Divine Blessing: You have the particular favor of a deity. Pick one relic you own. You can ask for direct aid from this relic for a number of times equal to your WIS score before it needs to be re-blessed. 

Primal Magic: Sacrifice a spellbook you own (destroying it) in an offering to nature spirits, and make a WIS check. The check has disadvantage if you equip metal arms or armor. On a success, you gain a nature spirit companion, which takes the form of an animal, wisp of light, or ghostly being. This spirit can cast the spell you sacrificed once per day at a level equal to your WIS score, and doesn’t take up an inventory slot. It is bound only to you. You may have one spirit bound to you at a time.

Magic Eater: You can absorb or consume spellbooks (destroying them), letting you learn the spell permanently without using inventory slots. You can do this with a number of spells equal to your CON score. However you can only prepare a number of spells equal to your INT score. You can switch prepared spells after a rest. You must have at least one free hand to cast a spell. When you do so, you take 1 direct damage (Fatigue).

Pact Knowledge: Make a bargain with a power–roll a CHA check with the target number 11 + the number of spells you want. If you succeed they will provide a number of random spell books equal to what you asked at your maximum casting level or lower. If you fail they take something from you—gain a permanent Wound (cannot be removed by any means). This Wound gives you a noticeable physical change or mutation. Cosmic luck disfavors this acquisition of power: each time you make a new bargain increase the target number by +1, no matter the source.

Blood Magic: You can take 1d4+[Spell Level] damage and cast a spell from a spellbook without expending its daily use (including if it has already been used today). Alternatively, you can kill a creature and use its blood to recharge a spent spellbook. The creature must have HD/level equal to or greater than [Spell Level]. 

Ritual Caster: You can take 10 minutes and cast a spell from a spellbook that has not been used today. When you do so it does not use up the spellbook for the day. You can do this a number of times per day equal to half your level (rounded up).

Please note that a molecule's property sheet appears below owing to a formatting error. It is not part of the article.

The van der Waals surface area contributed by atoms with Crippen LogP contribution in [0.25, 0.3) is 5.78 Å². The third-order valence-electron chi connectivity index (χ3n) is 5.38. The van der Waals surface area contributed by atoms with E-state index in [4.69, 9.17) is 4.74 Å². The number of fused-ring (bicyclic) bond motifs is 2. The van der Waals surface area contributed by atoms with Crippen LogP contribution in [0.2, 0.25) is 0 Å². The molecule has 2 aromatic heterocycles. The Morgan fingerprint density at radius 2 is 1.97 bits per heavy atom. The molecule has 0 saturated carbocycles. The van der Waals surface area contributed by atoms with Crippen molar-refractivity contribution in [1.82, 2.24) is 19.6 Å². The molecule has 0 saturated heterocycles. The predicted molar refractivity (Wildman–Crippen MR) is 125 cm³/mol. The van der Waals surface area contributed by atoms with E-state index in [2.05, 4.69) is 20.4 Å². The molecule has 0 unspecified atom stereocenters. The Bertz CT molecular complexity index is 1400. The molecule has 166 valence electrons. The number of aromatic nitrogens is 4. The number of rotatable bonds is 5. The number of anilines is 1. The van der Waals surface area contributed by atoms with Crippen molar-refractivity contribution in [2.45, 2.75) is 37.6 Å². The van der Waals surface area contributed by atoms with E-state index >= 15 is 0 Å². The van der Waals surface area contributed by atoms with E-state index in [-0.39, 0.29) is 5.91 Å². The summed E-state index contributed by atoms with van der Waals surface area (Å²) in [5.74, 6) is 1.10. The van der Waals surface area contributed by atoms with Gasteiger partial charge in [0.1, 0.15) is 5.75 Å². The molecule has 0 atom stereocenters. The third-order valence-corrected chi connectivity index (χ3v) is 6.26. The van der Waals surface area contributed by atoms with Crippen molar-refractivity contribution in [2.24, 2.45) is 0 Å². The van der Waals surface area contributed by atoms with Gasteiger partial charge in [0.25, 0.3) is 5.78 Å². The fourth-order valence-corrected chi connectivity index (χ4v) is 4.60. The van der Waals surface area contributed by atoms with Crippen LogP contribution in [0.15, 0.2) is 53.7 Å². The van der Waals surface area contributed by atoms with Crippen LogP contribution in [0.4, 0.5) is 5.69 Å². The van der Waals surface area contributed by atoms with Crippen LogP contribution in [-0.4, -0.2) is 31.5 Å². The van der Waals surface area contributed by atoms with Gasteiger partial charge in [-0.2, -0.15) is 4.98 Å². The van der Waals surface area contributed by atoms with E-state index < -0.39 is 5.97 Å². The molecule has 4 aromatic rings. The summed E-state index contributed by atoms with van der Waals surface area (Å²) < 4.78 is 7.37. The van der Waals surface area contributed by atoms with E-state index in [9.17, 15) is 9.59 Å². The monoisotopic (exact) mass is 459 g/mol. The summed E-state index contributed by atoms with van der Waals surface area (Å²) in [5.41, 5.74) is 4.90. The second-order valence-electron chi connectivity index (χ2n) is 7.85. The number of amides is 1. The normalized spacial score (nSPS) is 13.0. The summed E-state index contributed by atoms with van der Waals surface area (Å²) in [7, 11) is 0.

Potion Maker: You can bottle spells. This requires a brewing kit, which takes up an inventory slot. You cast a spell from a spellbook and bottle it as a potion, which takes up an inventory slot. This requires 50c in supplies and 10 x [Spell level] minutes to craft. You may choose to craft the potion at a lower level. Someone who drinks the potion is treated as if you cast the spell on them at the level you crafted it at. You can create a number of potions per day equal to your WIS score.

Runecarver: You can turn spells into magical runes inscribed on items, allowing the item to cast the spell. This requires a smithing kit, which takes up two inventory slots. To do so, choose a spellbook you own, which will be destroyed in the process, pick a non-magical item to inscribe (such as a weapon, armor, or trinket), and spend 1000c in supplies and at least 1 hour of crafting time. When the process is complete, the spell can be cast from the item as if it were a spellbook, once per day and the item uses at least one inventory slot. The spell is cast at a level equal to your INT score when you crafted the item.

June 20, 2023

Wounds in Knave 2e

Now for a post with some actual RPG content. First up a simple one.

 I’m gearing up to run Knave 2e in a play-by-post game, so of course I’m modding it to my tastes. I love the way wounds past 0 hp get loaded into the inventory system (and generally the way the inventory system is used in Knave and its various hacks). Usually just having a wound in your inventory is bad enough: it’s taking up precious space and is not as easily recovered as regular HP. But I wrote some added riders to various wounds for more effect (similar to Mausritter):

  • Injured (Sprained, broken) Arm/Hand: You cannot use the injured arm to hold items or for fine motor tasks. You have disadvantage on tasks that require two hands. If the injured arm is your dominant hand, you also have disadvantage on one-handed tasks that require fine motor skills (lockpicking, writing, etc). If both arms are injured you can’t take most actions, or do so with a severe penalty.
  • Injured (Sprained, broken) Leg/Foot: For one injured leg your movement speed is halved. You have disadvantage on tasks requiring use of both legs (such as climbing). If both legs are injured you fall prone and cannot move except to crawl (5 ft speed at most).
  • Blinded: You fail at any tasks that require sight alone, and have disadvantage on attack rolls and similar checks. Attacks against you have advantage. When you move make a WIS check, if you fail you move in a random direction as you are disoriented. If you are only partially blinded (one eye injured, sand in eyes, etc) you simply have disadvantage on checks requiring sight.